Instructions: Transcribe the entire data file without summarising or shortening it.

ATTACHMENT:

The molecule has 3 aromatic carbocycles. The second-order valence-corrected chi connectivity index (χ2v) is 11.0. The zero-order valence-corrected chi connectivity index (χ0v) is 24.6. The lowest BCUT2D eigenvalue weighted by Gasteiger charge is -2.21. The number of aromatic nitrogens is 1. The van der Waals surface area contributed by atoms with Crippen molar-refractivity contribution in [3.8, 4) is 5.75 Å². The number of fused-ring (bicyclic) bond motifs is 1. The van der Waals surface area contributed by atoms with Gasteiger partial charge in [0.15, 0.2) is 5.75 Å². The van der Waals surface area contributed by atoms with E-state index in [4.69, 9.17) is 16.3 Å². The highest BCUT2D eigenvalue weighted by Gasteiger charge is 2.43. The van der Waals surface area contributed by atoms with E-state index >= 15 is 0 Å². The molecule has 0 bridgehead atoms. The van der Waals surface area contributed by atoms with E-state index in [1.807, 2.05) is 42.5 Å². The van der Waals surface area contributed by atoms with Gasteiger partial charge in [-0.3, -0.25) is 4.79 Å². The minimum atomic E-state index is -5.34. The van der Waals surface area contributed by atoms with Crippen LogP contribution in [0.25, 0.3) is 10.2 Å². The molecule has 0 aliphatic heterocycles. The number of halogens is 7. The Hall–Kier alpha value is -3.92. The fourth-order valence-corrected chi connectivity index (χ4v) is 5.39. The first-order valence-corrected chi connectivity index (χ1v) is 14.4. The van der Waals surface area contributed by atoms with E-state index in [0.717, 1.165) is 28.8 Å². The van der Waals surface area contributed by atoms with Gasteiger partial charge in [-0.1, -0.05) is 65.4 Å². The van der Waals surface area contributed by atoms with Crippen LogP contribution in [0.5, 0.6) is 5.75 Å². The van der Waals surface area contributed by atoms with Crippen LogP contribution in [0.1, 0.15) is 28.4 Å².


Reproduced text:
The molecule has 3 aromatic carbocycles. The second-order valence-corrected chi connectivity index (χ2v) is 11.0. The zero-order valence-corrected chi connectivity index (χ0v) is 24.6. The lowest BCUT2D eigenvalue weighted by Gasteiger charge is -2.21. The number of aromatic nitrogens is 1. The van der Waals surface area contributed by atoms with Crippen molar-refractivity contribution in [3.8, 4) is 5.75 Å². The number of fused-ring (bicyclic) bond motifs is 1. The van der Waals surface area contributed by atoms with Gasteiger partial charge in [0.15, 0.2) is 5.75 Å². The van der Waals surface area contributed by atoms with E-state index in [4.69, 9.17) is 16.3 Å². The highest BCUT2D eigenvalue weighted by Gasteiger charge is 2.43. The van der Waals surface area contributed by atoms with E-state index >= 15 is 0 Å². The molecule has 0 bridgehead atoms. The van der Waals surface area contributed by atoms with E-state index in [1.807, 2.05) is 42.5 Å². The van der Waals surface area contributed by atoms with Gasteiger partial charge in [-0.3, -0.25) is 4.79 Å². The minimum atomic E-state index is -5.34. The van der Waals surface area contributed by atoms with Crippen LogP contribution in [0.25, 0.3) is 10.2 Å². The molecule has 0 aliphatic heterocycles. The number of halogens is 7. The Hall–Kier alpha value is -3.92. The fourth-order valence-corrected chi connectivity index (χ4v) is 5.39. The first-order valence-corrected chi connectivity index (χ1v) is 14.4. The van der Waals surface area contributed by atoms with E-state index in [0.717, 1.165) is 28.8 Å². The van der Waals surface area contributed by atoms with Gasteiger partial charge in [-0.1, -0.05) is 65.4 Å². The van der Waals surface area contributed by atoms with Crippen LogP contribution in [0.5, 0.6) is 5.75 Å². The van der Waals surface area contributed by atoms with Crippen LogP contribution in [0.1, 0.15) is 28.4 Å².